The politicisation of the issue by tribal leaders serves "the interests of the military and the old regime, by exploiting the importance of the port for the supply of goods, fuel and exports", he said.
China and the Kameilab people
The tactic is also being used to settle land disputes with the government and is being used to apply pressure elsewhere.
Clashes over land between the authorities and the local community pushed the Kameilab people of the Red Sea to shut down shipping in Haidob port, which was built by China Harbour Engineering and is part of China's 21st century maritime Silk Road.
Ohaj Tulab, a leading member of the Kameilab community who haven't been compensated for establishing the port on their land two years ago, told MEE the closure was stopping the export of Sudanese livestock to China and Gulf countries.
Tulab said Haidob port has been closed since August 2022 over disputes with China Harbour Engineering and the Sudanese Sea Ports Corporation, which operates the port.
"The Sea Ports Corporation has promised the citizens of the area, according to an agreement signed with them in 2018, the establishment of livestock stores, houses for the citizens, health centres and schools. But that hasn't happened," Tulab said.
Mohamed Alhassan Mukhtar, the head of Haidob port, told MEE over the phone that the port has earned at least 3-4 million euros ($3.2m-$4.3m) per year from the exports, adding that the income is now being lost.
"There are talks with the people of Kameilab in order to solve the crisis and convince them to lift the sit-in. If they enable us to operate the port well, they will gain more than [from] this long closure," he said.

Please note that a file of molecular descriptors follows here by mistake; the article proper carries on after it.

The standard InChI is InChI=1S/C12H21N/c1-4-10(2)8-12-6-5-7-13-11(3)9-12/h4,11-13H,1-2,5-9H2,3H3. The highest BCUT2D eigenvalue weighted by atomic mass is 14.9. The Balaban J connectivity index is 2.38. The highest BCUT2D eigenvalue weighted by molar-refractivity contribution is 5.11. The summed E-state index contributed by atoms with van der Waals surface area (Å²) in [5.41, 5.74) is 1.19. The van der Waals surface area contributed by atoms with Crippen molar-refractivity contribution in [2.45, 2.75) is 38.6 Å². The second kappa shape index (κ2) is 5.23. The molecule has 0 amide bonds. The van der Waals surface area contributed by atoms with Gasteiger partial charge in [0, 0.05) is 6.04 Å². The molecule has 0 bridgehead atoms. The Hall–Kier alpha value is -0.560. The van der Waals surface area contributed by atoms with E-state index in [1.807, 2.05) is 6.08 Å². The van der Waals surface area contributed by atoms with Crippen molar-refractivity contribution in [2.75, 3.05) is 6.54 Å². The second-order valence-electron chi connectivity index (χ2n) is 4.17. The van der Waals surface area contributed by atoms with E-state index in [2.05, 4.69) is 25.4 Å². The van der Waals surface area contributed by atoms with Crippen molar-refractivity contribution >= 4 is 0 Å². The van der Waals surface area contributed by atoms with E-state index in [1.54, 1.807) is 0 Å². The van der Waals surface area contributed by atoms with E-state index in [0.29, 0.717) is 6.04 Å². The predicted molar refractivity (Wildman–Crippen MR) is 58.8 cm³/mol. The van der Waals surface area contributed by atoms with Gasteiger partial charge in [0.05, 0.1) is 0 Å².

A former Sea Ports Corporation official said that Sudan was losing $1m per day due to the closure of the container terminals in the southern port of Port Sudan, adding that the number might amount to $2m when the ports of Suakin, Bashair, Osaif and others are closed.
The source told MEE that Sudan would "lose its entire revenue from exports, which will shock the entire economy. This will lead to other consequences, such as a shortage of fuel, wheat and other basic commodities. It will cause deep social unrest."
The head of the Port Sudan branch of an international shipping company said the closure of Sudanese ports would impact their wider reputation.
"We noticed that the closure of the Sudanese ports has led to a big flourishing for the regional ports in Egypt, Saudi Arabia and even Eritrea and the UAE. The regional and international trade won't stop because of the closure of the Sudanese ports," the official told MEE.
Hassan Ali, a Sudanese importer, told MEE that he and his fellow importers are using Egyptian Red Sea ports to bring things into the country while Sudan's ports are closed.
"We used the ports of Nuweiba and Hurghada in order to import the goods, and then transferred them overland into Sudan," he said.